• 11. Compiler Cache
    • PHP natively reparses a script and its includes whenever it executes it.
    • This is wasteful and a huge overhead.
    • A compiler cache sits inside the engine and caches the parsed optrees.
    • The closest thing to ‘fast = true’
    • In PHP5 the real alternatives are APC and Zend Platform.
  • 12. Xenodataphobia
    • External data (RDBMS, App Server, 3 rd Party data feeds) are the number one cause of application bottlenecks.
    • Minimize and optimize your queries.
    • 3 rd Party data feeds/transfers are unmanageable. Do what you can to take them out of the critical path.
  • Managing external data and services
    • Cache it (beware of AUPs for APIs)
    • Load it dynamically (iframes/XMLHttpRequest)
    • Batch writes
    • Ask how critical the data is to your app.
  • Query tuning
    • Query tuning is like PHP tuning: what you think is slow may not be slow.
    • Benchmarking is the only way to truly test this.
    • When tuning, change one thing at a time
    • Your toolkit:
      • EXPLAIN
      • Slow Query Log
      • mytop
      • Innotop
      • Query profilers
  • Indexing problems
    • Lack of appropriate indexing
    • Create relevant indexes. Make sure your queries use them. (EXPLAIN is your friend here.)
    • The order of multi-column indexes is important
    • Remove unused indexes to speed writes
  • Schema design (MySQL)
    • Use the smallest data type possible
    • Use fixed width rows where possible (prefer char over varchar: disk is cheap)
    • Denormalize where necessary
    • Take static data out of the database or use MEMORY tables
    • Use the appropriate storage engine for each table
  • Queries
    • Minimizing the number of queries is always a good start. Web pages that need to make 70-80 queries to be rendered need a different strategy:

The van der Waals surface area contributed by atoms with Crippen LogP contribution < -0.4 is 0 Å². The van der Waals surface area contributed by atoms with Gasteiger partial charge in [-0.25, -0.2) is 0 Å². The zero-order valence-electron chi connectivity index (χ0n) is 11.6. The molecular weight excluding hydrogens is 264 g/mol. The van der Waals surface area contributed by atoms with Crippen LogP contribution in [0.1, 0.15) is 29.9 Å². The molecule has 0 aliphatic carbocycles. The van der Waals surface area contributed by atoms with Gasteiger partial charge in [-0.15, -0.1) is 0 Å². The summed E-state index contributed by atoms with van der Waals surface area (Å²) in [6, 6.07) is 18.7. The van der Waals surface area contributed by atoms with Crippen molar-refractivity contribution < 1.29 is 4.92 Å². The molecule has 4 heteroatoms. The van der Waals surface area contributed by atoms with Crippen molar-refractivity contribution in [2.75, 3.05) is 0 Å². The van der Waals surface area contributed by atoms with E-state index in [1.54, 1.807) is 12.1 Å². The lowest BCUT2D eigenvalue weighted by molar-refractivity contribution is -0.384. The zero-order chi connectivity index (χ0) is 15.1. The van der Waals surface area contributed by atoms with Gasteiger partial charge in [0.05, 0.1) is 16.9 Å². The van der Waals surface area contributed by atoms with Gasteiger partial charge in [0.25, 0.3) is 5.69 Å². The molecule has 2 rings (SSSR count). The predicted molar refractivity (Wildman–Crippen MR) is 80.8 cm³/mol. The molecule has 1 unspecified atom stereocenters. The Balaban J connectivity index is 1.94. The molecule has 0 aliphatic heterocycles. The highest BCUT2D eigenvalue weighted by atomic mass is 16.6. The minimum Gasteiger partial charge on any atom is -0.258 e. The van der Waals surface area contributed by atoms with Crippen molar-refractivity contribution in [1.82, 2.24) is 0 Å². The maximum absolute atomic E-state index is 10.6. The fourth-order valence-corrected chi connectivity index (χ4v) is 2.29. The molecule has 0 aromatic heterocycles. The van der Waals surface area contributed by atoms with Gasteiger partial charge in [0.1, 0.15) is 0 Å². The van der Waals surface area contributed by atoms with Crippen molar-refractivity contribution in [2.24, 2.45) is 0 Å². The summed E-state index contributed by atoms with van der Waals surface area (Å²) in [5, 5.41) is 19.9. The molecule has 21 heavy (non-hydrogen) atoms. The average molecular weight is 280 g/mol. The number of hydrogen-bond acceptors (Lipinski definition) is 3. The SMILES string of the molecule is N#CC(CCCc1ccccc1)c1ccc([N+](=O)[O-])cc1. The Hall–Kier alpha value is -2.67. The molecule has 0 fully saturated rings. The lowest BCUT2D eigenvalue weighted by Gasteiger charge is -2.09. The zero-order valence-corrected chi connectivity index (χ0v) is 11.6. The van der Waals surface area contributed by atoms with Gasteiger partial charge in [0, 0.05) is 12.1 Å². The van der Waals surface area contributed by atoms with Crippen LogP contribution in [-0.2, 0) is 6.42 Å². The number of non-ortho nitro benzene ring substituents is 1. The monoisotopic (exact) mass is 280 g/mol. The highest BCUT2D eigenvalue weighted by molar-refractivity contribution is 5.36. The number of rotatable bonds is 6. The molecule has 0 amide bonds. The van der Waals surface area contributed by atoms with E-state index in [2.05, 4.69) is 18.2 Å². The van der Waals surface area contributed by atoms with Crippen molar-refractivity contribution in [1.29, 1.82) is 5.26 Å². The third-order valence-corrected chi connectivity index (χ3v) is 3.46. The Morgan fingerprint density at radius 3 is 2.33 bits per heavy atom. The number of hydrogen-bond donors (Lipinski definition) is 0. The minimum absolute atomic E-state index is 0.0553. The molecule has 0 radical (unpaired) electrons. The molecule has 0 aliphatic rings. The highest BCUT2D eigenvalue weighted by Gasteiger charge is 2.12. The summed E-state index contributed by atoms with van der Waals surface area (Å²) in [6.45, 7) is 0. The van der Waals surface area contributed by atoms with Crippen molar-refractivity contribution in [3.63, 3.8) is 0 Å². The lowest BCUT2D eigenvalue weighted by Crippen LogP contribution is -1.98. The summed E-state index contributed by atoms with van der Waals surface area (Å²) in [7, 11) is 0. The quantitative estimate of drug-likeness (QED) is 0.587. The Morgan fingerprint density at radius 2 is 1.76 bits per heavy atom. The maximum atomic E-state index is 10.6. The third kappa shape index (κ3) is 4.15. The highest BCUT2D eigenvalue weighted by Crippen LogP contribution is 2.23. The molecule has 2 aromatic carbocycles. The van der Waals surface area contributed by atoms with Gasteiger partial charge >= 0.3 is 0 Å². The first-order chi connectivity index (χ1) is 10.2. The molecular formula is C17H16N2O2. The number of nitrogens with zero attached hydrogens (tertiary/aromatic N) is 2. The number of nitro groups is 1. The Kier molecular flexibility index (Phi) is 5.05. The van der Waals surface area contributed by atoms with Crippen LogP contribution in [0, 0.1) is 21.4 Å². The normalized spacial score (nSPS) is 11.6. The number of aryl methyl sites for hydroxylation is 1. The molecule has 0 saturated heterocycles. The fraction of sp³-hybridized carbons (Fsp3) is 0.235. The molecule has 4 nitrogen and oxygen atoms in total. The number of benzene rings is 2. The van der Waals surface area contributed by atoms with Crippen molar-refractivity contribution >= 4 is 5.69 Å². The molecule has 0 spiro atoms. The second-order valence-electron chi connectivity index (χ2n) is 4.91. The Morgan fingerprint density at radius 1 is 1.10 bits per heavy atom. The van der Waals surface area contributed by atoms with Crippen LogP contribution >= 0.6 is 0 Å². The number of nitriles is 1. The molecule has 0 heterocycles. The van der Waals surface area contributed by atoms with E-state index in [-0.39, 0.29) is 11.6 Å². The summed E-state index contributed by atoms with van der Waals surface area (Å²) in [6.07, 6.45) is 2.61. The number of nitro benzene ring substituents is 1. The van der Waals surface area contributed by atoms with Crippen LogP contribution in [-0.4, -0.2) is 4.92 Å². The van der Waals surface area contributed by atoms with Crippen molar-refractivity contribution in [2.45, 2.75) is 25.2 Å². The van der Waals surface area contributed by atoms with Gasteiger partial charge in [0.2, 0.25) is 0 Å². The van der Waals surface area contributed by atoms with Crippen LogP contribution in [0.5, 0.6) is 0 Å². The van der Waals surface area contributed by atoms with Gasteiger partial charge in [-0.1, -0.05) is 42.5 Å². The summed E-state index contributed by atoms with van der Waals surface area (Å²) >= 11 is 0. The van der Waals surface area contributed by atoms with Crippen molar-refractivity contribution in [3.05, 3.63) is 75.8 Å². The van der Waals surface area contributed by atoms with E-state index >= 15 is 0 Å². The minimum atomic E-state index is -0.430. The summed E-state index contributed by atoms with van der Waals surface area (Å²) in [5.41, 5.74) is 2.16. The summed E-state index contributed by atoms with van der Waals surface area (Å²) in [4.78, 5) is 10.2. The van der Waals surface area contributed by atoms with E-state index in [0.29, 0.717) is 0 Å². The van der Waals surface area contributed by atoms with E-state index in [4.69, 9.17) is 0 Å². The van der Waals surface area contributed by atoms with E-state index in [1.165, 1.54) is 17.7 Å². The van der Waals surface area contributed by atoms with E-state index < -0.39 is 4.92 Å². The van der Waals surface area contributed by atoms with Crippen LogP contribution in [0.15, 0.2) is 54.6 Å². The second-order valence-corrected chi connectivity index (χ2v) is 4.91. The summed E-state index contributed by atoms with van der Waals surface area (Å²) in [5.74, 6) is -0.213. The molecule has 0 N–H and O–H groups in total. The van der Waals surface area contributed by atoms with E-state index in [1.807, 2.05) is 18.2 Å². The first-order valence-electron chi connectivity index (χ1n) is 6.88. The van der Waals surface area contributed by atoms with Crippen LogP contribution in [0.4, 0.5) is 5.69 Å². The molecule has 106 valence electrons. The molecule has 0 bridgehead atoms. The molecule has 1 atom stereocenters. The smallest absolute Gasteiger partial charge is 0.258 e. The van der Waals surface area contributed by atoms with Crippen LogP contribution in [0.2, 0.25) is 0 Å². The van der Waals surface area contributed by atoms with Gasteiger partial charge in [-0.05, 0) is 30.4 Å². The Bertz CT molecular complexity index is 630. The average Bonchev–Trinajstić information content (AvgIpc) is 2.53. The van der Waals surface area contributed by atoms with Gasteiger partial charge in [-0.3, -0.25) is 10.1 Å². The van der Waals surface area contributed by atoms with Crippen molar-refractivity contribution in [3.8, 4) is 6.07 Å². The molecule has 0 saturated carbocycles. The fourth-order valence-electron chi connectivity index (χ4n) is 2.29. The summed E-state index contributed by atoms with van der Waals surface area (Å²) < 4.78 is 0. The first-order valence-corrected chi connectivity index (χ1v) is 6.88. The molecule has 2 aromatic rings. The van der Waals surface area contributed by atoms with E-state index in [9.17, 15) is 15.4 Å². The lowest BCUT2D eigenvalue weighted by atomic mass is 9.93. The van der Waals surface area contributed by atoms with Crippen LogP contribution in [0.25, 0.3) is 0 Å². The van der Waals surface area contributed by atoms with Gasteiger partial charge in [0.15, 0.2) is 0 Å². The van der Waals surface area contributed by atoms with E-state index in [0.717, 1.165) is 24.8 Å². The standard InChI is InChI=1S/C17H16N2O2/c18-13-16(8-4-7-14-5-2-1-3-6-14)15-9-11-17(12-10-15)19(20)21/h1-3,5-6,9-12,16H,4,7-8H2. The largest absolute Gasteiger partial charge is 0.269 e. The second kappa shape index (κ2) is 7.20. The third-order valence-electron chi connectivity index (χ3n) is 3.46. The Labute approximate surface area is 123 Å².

• Cache the output
      • Cache part of the output
      • Redesign your schema so you can reduce the number of queries
      • Decide if you can live without some of these queries.
    • Confirm that your queries are using the indexes you think that they are
    • Avoid correlated subqueries where possible
    • Stored procedures are notably faster
  • 13. Be Lazy
    • Deeply recursive code is expensive in PHP.
    • Heavy manual looping usually indicates that you are doing something wrong.
    • Learn PHP’s idioms for dealing with large data sets or parsing/packing data.
  • 14. Don’t Outsmart Yourself
    • Don’t try to work around perceived inefficiencies in PHP (at least not in userspace code!)
    • Common bad examples here include:
      • Writing parsers in PHP that could be done with a simple regex.
      • Trying to circumvent connection management in networking/database libraries.
      • Performing complex serializations that could be done with internal extensions.
      • Calling out to external executables when a PHP extension can give you the same information.
      • Reimplementing something that already exists in PHP
  • 15. Caching
    • Mentioned before, but deserves a second slide: caching is the most important tool in your tool box.
    • For frequently accessed information, even a short cache lifespan can be productive.
    • Watch your cache hit rates. A non-effective cache is worse than no cache.
  • Thanks!
    • There are longer versions of this talk at http://omniti.com/~george/talks/
    • There are good books on these topics as well:
      • Advanced PHP Programming, G. Schlossnagle
      • Building Scalable Web Sites, C. Henderson
      • Scalable Internet Architectures, T. Schlossnagle
    • Compulsory plug: OmniTI is hiring for a number of positions (PHP, Perl, C, UI design)
      • http://omniti.com/careers